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SEPTEMBER 2019
#38

 
The First Senior Cohousing Community in Port Townsend, WA
Maggie is a Good Ol’ Girl
     She runs with the big boys in our big fenced dog run, sometimes barking them away from a tennis ball she wants to retrieve. Rocky is 10 times her size, but always accommodating, being the gentleman he is. The big boys lope, she scrambles. One of the big boys, Loki, is her role model. He eats grass, she eats grass. He rolls on top of a tennis ball, she does the same. He sniffs her posterior, she tries to sniffs his—it’s a stretch.  
     Five years old (approx) licorice black, ten pounds-eight ounces, Cairn Terrier mix, she has fit in nicely to our family. We wanted a rescue dog. We wanted a small dog, one that got along with other dogs. We didn’t want a puppy nor an old dog. 
      We went to several rescue centers. There were plenty of pit bulls, bless their hearts; there were dogs with problems, there were puppies, but our dog wasn’t there. We tried the local Humane Society of Jefferson County on two occasions without success. We tried the Center Valley Animal Rescue in Quilcene and a Sequim rescue center.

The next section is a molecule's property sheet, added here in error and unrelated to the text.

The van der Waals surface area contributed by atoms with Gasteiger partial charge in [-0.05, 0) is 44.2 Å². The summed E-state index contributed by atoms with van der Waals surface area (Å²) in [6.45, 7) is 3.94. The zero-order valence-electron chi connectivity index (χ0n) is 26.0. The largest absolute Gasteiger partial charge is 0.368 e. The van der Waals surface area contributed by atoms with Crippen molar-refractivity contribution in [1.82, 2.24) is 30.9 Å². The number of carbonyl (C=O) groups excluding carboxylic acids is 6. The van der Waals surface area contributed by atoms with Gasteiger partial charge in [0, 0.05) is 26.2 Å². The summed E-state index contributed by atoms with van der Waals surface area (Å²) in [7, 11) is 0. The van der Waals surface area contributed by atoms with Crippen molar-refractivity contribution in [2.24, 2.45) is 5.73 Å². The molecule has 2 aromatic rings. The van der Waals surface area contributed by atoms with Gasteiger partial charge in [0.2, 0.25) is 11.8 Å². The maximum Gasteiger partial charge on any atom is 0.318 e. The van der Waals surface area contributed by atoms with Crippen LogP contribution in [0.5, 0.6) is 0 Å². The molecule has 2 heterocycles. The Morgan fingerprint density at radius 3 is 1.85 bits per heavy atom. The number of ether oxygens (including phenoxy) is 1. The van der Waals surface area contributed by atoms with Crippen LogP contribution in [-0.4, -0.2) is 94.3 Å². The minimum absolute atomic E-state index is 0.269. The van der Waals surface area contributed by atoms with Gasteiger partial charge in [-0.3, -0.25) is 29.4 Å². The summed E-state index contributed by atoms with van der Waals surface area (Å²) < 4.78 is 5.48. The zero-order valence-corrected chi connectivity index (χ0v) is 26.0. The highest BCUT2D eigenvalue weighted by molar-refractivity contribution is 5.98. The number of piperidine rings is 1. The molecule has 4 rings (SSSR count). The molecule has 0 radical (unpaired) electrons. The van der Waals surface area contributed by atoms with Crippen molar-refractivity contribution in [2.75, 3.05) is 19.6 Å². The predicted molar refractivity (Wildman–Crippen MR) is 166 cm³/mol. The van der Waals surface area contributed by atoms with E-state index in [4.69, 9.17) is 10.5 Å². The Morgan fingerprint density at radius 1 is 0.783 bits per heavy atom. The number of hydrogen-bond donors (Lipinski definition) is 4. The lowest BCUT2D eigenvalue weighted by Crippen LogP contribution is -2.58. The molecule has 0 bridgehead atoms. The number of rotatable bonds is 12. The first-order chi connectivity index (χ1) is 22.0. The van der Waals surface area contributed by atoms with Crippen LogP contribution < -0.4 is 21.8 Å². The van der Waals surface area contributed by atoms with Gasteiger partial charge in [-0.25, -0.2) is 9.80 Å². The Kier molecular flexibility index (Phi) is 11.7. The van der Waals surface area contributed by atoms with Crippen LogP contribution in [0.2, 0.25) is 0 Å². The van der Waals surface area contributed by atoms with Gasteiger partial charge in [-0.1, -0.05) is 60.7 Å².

Then one rainy day, to placate a bored granddaughter, we went once more to the Jefferson pound. Among the bellowing, slobbering Pit Bulls, pranced this small terrier, looking at us longingly. “Get me out of here,” she was pleading, “These guys are driving me crazy.” Could this be it?  We took her for a walk. She was affectionate, she was energetic but not wild and crazy.  
     The pound had a mock-up living room with a couch. She happily jumped up and sat in our laps. We were checking off the boxes and she fit them all.  But mainly, we had fallen in love. We submitted our application.  “We want her. We had a Cairn Terrier before for fifteen years. We have a fenced backyard. Our credit rating is 800. We’re above average drivers.”